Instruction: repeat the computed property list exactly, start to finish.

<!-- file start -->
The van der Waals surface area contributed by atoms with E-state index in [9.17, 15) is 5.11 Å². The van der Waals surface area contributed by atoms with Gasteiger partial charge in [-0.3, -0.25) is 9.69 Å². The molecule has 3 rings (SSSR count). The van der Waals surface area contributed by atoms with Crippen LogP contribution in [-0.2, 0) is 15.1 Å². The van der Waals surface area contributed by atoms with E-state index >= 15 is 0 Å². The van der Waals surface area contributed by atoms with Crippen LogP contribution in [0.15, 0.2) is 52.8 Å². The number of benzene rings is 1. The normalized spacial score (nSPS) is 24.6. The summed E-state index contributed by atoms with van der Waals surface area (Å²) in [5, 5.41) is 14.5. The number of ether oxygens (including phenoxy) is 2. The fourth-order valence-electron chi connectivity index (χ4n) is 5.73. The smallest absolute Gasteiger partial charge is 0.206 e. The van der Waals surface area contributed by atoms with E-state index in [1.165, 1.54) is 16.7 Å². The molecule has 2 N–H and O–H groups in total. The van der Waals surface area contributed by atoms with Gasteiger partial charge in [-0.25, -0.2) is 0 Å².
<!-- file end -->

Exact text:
The van der Waals surface area contributed by atoms with E-state index in [9.17, 15) is 5.11 Å². The van der Waals surface area contributed by atoms with Gasteiger partial charge in [-0.3, -0.25) is 9.69 Å². The molecule has 3 rings (SSSR count). The van der Waals surface area contributed by atoms with Crippen LogP contribution in [-0.2, 0) is 15.1 Å². The van der Waals surface area contributed by atoms with E-state index >= 15 is 0 Å². The van der Waals surface area contributed by atoms with Crippen LogP contribution in [0.15, 0.2) is 52.8 Å². The number of benzene rings is 1. The normalized spacial score (nSPS) is 24.6. The summed E-state index contributed by atoms with van der Waals surface area (Å²) in [5, 5.41) is 14.5. The number of ether oxygens (including phenoxy) is 2. The fourth-order valence-electron chi connectivity index (χ4n) is 5.73. The smallest absolute Gasteiger partial charge is 0.206 e. The van der Waals surface area contributed by atoms with E-state index in [1.165, 1.54) is 16.7 Å². The molecule has 2 N–H and O–H groups in total. The van der Waals surface area contributed by atoms with Gasteiger partial charge in [-0.25, -0.2) is 0 Å².